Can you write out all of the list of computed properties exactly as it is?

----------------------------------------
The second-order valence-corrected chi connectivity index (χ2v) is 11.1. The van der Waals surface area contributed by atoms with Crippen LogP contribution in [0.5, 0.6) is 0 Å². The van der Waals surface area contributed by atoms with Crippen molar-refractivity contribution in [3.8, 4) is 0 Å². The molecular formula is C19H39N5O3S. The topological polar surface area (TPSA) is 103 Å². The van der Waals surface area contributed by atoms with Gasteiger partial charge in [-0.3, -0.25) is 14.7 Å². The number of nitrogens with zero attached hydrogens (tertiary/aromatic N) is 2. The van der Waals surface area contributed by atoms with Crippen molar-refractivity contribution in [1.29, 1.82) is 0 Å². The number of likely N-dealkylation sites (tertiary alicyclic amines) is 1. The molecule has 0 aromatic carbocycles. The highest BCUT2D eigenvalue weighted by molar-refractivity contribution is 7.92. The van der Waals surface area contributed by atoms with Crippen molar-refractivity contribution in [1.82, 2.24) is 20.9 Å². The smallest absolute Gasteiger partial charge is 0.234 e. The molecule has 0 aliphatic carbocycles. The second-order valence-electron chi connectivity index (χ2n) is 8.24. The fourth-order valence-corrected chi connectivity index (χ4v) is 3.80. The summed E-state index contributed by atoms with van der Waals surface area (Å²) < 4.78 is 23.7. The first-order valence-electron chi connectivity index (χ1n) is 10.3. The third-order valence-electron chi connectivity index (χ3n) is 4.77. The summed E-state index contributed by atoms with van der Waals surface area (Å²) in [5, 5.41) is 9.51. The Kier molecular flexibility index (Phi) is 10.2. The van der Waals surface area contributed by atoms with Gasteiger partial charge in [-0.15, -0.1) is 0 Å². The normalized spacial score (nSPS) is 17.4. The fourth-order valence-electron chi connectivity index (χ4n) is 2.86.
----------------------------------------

The second-order valence-corrected chi connectivity index (χ2v) is 11.1. The van der Waals surface area contributed by atoms with Crippen LogP contribution in [0.5, 0.6) is 0 Å². The van der Waals surface area contributed by atoms with Crippen molar-refractivity contribution in [3.8, 4) is 0 Å². The molecular formula is C19H39N5O3S. The topological polar surface area (TPSA) is 103 Å². The van der Waals surface area contributed by atoms with Gasteiger partial charge in [-0.3, -0.25) is 14.7 Å². The number of nitrogens with zero attached hydrogens (tertiary/aromatic N) is 2. The van der Waals surface area contributed by atoms with Crippen molar-refractivity contribution in [1.29, 1.82) is 0 Å². The number of likely N-dealkylation sites (tertiary alicyclic amines) is 1. The molecule has 0 aromatic carbocycles. The highest BCUT2D eigenvalue weighted by molar-refractivity contribution is 7.92. The van der Waals surface area contributed by atoms with Crippen molar-refractivity contribution in [1.82, 2.24) is 20.9 Å². The smallest absolute Gasteiger partial charge is 0.234 e. The molecule has 0 aliphatic carbocycles. The second-order valence-electron chi connectivity index (χ2n) is 8.24. The fourth-order valence-corrected chi connectivity index (χ4v) is 3.80. The summed E-state index contributed by atoms with van der Waals surface area (Å²) < 4.78 is 23.7. The first-order valence-electron chi connectivity index (χ1n) is 10.3. The third-order valence-electron chi connectivity index (χ3n) is 4.77. The summed E-state index contributed by atoms with van der Waals surface area (Å²) in [5, 5.41) is 9.51. The Kier molecular flexibility index (Phi) is 10.2. The van der Waals surface area contributed by atoms with Gasteiger partial charge in [-0.15, -0.1) is 0 Å². The normalized spacial score (nSPS) is 17.4. The fourth-order valence-electron chi connectivity index (χ4n) is 2.86.